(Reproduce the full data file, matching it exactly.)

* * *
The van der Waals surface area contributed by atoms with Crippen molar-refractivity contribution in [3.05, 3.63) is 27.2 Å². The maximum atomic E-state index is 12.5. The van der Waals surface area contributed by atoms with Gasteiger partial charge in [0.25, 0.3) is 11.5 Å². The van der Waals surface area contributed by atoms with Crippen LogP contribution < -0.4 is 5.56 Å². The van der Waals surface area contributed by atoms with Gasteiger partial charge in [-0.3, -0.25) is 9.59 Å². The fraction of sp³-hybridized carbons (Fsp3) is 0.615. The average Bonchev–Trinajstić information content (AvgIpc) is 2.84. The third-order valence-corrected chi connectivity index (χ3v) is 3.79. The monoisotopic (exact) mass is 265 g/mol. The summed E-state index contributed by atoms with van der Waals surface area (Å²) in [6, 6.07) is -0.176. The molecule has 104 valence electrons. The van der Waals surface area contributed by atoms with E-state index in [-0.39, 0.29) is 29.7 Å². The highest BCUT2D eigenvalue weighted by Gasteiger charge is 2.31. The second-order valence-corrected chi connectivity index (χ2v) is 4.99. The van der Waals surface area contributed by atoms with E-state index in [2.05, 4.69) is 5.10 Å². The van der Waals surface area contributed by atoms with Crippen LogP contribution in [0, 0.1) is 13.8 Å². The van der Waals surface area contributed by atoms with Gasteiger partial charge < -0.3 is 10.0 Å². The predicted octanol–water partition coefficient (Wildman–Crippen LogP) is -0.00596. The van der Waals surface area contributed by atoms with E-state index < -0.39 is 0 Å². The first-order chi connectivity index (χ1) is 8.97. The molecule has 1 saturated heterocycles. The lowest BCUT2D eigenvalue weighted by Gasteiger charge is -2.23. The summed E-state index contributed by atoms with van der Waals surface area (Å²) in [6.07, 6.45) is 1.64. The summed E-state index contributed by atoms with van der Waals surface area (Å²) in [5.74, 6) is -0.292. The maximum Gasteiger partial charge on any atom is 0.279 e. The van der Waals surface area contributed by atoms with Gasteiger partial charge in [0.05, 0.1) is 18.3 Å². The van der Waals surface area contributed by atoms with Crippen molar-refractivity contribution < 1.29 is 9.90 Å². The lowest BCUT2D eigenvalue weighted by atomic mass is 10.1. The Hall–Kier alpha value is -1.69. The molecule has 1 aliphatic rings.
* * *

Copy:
The van der Waals surface area contributed by atoms with Crippen molar-refractivity contribution in [3.05, 3.63) is 27.2 Å². The maximum atomic E-state index is 12.5. The van der Waals surface area contributed by atoms with Gasteiger partial charge in [0.25, 0.3) is 11.5 Å². The van der Waals surface area contributed by atoms with Crippen LogP contribution < -0.4 is 5.56 Å². The van der Waals surface area contributed by atoms with Gasteiger partial charge in [-0.3, -0.25) is 9.59 Å². The fraction of sp³-hybridized carbons (Fsp3) is 0.615. The average Bonchev–Trinajstić information content (AvgIpc) is 2.84. The third-order valence-corrected chi connectivity index (χ3v) is 3.79. The monoisotopic (exact) mass is 265 g/mol. The summed E-state index contributed by atoms with van der Waals surface area (Å²) in [6, 6.07) is -0.176. The molecule has 104 valence electrons. The van der Waals surface area contributed by atoms with E-state index in [-0.39, 0.29) is 29.7 Å². The highest BCUT2D eigenvalue weighted by Gasteiger charge is 2.31. The second-order valence-corrected chi connectivity index (χ2v) is 4.99. The van der Waals surface area contributed by atoms with E-state index in [2.05, 4.69) is 5.10 Å². The van der Waals surface area contributed by atoms with Crippen LogP contribution in [0, 0.1) is 13.8 Å². The van der Waals surface area contributed by atoms with Gasteiger partial charge < -0.3 is 10.0 Å². The predicted octanol–water partition coefficient (Wildman–Crippen LogP) is -0.00596. The van der Waals surface area contributed by atoms with E-state index < -0.39 is 0 Å². The first-order chi connectivity index (χ1) is 8.97. The molecule has 1 saturated heterocycles. The lowest BCUT2D eigenvalue weighted by Gasteiger charge is -2.23. The summed E-state index contributed by atoms with van der Waals surface area (Å²) in [6.07, 6.45) is 1.64. The summed E-state index contributed by atoms with van der Waals surface area (Å²) in [5.74, 6) is -0.292. The maximum Gasteiger partial charge on any atom is 0.279 e. The van der Waals surface area contributed by atoms with Gasteiger partial charge in [0.05, 0.1) is 18.3 Å². The van der Waals surface area contributed by atoms with Crippen molar-refractivity contribution < 1.29 is 9.90 Å². The lowest BCUT2D eigenvalue weighted by atomic mass is 10.1. The Hall–Kier alpha value is -1.69. The molecule has 1 aliphatic rings.